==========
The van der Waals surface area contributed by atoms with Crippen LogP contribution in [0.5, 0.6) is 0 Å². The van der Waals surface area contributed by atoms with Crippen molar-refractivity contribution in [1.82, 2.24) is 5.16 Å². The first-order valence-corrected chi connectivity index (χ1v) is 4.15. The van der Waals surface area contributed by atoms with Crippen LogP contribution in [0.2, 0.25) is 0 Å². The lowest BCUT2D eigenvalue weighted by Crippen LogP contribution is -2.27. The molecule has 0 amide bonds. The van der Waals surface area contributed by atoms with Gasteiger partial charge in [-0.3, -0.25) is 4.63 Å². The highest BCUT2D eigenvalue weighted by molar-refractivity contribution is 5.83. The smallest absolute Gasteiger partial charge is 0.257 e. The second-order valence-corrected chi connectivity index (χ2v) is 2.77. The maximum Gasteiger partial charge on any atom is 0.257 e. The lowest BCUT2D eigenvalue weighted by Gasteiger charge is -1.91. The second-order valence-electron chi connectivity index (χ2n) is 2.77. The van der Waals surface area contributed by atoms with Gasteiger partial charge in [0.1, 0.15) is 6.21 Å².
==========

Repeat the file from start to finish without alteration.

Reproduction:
The van der Waals surface area contributed by atoms with Crippen LogP contribution in [0.5, 0.6) is 0 Å². The van der Waals surface area contributed by atoms with Crippen molar-refractivity contribution in [1.82, 2.24) is 5.16 Å². The first-order valence-corrected chi connectivity index (χ1v) is 4.15. The van der Waals surface area contributed by atoms with Crippen LogP contribution in [0.2, 0.25) is 0 Å². The lowest BCUT2D eigenvalue weighted by Crippen LogP contribution is -2.27. The molecule has 0 amide bonds. The van der Waals surface area contributed by atoms with Gasteiger partial charge in [-0.3, -0.25) is 4.63 Å². The highest BCUT2D eigenvalue weighted by molar-refractivity contribution is 5.83. The smallest absolute Gasteiger partial charge is 0.257 e. The second-order valence-corrected chi connectivity index (χ2v) is 2.77. The maximum Gasteiger partial charge on any atom is 0.257 e. The lowest BCUT2D eigenvalue weighted by Gasteiger charge is -1.91. The second-order valence-electron chi connectivity index (χ2n) is 2.77. The van der Waals surface area contributed by atoms with Gasteiger partial charge in [0.1, 0.15) is 6.21 Å².